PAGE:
The president of the Japan branch of the religious group widely known as the Unification Church said Wednesday that the organization “has never conducted spiritual sales, neither in the past nor at present.”
So-called spiritual sales cajole people into buying goods by claiming they have supernatural benefits.
Speaking at a press conference at the Foreign Correspondents’ Club of Japan in Tokyo, Tomihiro Tanaka also said the number of cases pending trial over donations and other issues had decreased from 78 in 1998 to five this year.
In contrast, the National Network of Lawyers Against Spiritual Sales, which works to help people negatively impacted by the religious group, said it had dealt with 564 cases in the five years through last year and that the problem was ongoing.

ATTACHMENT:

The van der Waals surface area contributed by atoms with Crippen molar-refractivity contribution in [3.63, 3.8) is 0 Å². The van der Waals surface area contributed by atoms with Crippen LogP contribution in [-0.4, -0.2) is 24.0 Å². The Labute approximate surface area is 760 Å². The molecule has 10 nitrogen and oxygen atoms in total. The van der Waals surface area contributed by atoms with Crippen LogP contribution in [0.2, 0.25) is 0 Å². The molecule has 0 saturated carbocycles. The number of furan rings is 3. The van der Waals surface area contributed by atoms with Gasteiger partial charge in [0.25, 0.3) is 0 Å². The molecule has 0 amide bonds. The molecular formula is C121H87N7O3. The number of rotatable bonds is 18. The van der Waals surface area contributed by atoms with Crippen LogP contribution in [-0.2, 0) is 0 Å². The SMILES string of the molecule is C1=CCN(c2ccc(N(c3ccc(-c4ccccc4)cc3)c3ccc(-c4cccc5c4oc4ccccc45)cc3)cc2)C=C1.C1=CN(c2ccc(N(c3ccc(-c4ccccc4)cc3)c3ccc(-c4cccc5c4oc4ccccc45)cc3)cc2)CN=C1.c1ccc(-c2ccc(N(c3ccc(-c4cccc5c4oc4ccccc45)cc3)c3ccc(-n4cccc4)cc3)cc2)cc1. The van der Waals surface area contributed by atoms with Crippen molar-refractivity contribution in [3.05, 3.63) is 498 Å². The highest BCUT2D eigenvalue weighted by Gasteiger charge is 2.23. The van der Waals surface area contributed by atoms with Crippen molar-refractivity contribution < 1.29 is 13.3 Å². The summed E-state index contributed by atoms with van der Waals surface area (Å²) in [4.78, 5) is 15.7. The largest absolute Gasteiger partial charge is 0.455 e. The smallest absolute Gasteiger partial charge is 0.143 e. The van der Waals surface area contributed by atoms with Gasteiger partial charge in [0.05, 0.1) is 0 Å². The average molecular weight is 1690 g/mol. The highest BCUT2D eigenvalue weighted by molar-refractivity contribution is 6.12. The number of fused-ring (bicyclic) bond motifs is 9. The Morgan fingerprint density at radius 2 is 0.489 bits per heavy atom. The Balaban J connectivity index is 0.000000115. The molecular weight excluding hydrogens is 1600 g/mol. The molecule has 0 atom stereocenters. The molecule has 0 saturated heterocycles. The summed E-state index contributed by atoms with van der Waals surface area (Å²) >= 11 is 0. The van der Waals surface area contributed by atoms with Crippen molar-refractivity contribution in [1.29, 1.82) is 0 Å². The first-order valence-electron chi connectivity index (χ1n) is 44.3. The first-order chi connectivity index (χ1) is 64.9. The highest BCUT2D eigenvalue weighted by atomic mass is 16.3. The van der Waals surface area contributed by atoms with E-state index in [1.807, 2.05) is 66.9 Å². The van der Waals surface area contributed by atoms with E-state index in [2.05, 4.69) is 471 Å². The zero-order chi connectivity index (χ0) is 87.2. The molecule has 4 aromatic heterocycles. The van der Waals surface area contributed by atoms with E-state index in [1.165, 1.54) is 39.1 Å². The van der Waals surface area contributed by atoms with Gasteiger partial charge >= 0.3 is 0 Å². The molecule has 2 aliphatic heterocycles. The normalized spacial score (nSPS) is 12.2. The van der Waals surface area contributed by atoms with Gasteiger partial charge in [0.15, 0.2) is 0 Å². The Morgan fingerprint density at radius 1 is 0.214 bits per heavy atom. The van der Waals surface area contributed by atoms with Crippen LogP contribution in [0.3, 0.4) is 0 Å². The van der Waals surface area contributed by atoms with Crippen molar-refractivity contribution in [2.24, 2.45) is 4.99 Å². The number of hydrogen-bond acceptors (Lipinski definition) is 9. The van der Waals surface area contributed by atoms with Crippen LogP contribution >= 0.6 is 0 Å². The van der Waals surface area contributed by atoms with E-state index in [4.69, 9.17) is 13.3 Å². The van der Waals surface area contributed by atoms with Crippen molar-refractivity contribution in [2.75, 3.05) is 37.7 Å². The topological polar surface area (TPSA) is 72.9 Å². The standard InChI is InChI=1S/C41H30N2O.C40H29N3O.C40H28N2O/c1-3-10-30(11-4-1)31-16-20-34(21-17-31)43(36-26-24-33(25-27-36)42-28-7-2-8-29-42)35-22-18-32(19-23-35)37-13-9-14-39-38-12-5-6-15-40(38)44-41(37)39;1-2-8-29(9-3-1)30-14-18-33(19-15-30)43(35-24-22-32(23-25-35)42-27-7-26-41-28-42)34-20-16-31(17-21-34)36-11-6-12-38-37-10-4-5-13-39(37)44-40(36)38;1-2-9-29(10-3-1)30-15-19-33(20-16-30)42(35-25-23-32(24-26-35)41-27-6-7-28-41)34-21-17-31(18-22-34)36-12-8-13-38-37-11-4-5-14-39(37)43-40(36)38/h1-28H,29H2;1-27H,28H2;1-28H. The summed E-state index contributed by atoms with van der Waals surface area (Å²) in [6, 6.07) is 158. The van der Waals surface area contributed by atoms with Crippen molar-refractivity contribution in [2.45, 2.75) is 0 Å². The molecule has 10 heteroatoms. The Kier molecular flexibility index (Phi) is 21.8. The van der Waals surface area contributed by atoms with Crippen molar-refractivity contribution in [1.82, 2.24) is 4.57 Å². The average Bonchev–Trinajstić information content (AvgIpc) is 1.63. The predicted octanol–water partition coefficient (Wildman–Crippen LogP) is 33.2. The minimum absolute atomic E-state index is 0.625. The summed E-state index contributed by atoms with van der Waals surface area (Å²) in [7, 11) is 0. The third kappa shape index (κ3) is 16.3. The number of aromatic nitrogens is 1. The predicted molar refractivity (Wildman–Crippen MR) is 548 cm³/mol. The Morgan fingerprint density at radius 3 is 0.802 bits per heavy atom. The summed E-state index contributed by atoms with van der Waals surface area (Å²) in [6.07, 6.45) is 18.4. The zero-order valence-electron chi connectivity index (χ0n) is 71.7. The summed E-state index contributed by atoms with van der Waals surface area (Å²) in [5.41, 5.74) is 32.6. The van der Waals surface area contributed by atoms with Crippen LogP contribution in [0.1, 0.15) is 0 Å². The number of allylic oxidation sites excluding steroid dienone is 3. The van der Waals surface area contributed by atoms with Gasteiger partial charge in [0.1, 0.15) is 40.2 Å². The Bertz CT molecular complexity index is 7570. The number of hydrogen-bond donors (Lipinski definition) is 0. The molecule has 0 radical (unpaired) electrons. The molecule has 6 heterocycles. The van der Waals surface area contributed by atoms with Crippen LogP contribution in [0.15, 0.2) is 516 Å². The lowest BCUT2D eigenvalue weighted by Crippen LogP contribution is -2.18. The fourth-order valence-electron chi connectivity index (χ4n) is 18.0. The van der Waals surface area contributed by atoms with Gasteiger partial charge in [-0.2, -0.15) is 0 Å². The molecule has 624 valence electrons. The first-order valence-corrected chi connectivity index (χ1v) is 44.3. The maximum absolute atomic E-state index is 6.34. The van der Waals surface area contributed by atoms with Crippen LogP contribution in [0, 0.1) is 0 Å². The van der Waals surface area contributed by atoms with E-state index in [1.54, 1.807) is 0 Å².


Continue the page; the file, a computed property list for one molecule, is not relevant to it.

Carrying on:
“The president’s statement is out of touch with the actual situation and demonstrates a lack of sincerity over the damage caused,” said Masaki Kito, one of the network’s lawyers.
Spiritual sales related to the Unification Church first came to public attention in the 1980s, and some followers of the religious group — now officially called the Family Federation for World Peace and Unification — have been arrested in connection with the practice.
On the issue of the shooting death of former Prime Minister Shinzo Abe, Tanaka said that he “takes very seriously” reports that the suspect’s motive was a grudge against the group and he apologized for the first time since the incident, saying, “I deeply apologize for the trouble we’ve caused to society.”
He also said: “We’ve stepped forward with our comrades in confronting communism and defending democracy. As a religious organization, our stance is not to support one particular party.”